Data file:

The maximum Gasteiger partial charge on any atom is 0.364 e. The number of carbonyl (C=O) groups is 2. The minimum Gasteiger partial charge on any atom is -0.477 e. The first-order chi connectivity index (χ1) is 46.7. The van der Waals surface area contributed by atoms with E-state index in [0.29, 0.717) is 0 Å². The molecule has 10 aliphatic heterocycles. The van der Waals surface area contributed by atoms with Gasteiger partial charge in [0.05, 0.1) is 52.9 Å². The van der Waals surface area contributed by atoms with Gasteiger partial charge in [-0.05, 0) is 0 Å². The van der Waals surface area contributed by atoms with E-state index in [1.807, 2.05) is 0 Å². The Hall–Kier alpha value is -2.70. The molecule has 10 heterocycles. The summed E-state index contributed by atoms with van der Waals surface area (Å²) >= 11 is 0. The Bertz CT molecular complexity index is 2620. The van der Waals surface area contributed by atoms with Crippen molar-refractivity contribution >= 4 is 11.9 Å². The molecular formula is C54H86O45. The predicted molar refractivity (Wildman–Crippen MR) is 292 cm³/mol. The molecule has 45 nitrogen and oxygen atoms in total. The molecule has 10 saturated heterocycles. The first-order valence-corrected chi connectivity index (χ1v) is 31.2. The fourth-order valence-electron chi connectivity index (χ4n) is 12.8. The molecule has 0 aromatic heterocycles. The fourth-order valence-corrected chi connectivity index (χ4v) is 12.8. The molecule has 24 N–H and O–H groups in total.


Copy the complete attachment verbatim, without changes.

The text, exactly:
The maximum Gasteiger partial charge on any atom is 0.364 e. The number of carbonyl (C=O) groups is 2. The minimum Gasteiger partial charge on any atom is -0.477 e. The first-order chi connectivity index (χ1) is 46.7. The van der Waals surface area contributed by atoms with E-state index in [0.29, 0.717) is 0 Å². The molecule has 10 aliphatic heterocycles. The van der Waals surface area contributed by atoms with Gasteiger partial charge in [0.05, 0.1) is 52.9 Å². The van der Waals surface area contributed by atoms with Gasteiger partial charge in [-0.05, 0) is 0 Å². The van der Waals surface area contributed by atoms with E-state index in [1.807, 2.05) is 0 Å². The Hall–Kier alpha value is -2.70. The molecule has 10 heterocycles. The summed E-state index contributed by atoms with van der Waals surface area (Å²) >= 11 is 0. The Bertz CT molecular complexity index is 2620. The van der Waals surface area contributed by atoms with Crippen molar-refractivity contribution >= 4 is 11.9 Å². The molecular formula is C54H86O45. The predicted molar refractivity (Wildman–Crippen MR) is 292 cm³/mol. The molecule has 45 nitrogen and oxygen atoms in total. The molecule has 10 saturated heterocycles. The first-order valence-corrected chi connectivity index (χ1v) is 31.2. The fourth-order valence-electron chi connectivity index (χ4n) is 12.8. The molecule has 0 aromatic heterocycles. The fourth-order valence-corrected chi connectivity index (χ4v) is 12.8. The molecule has 24 N–H and O–H groups in total.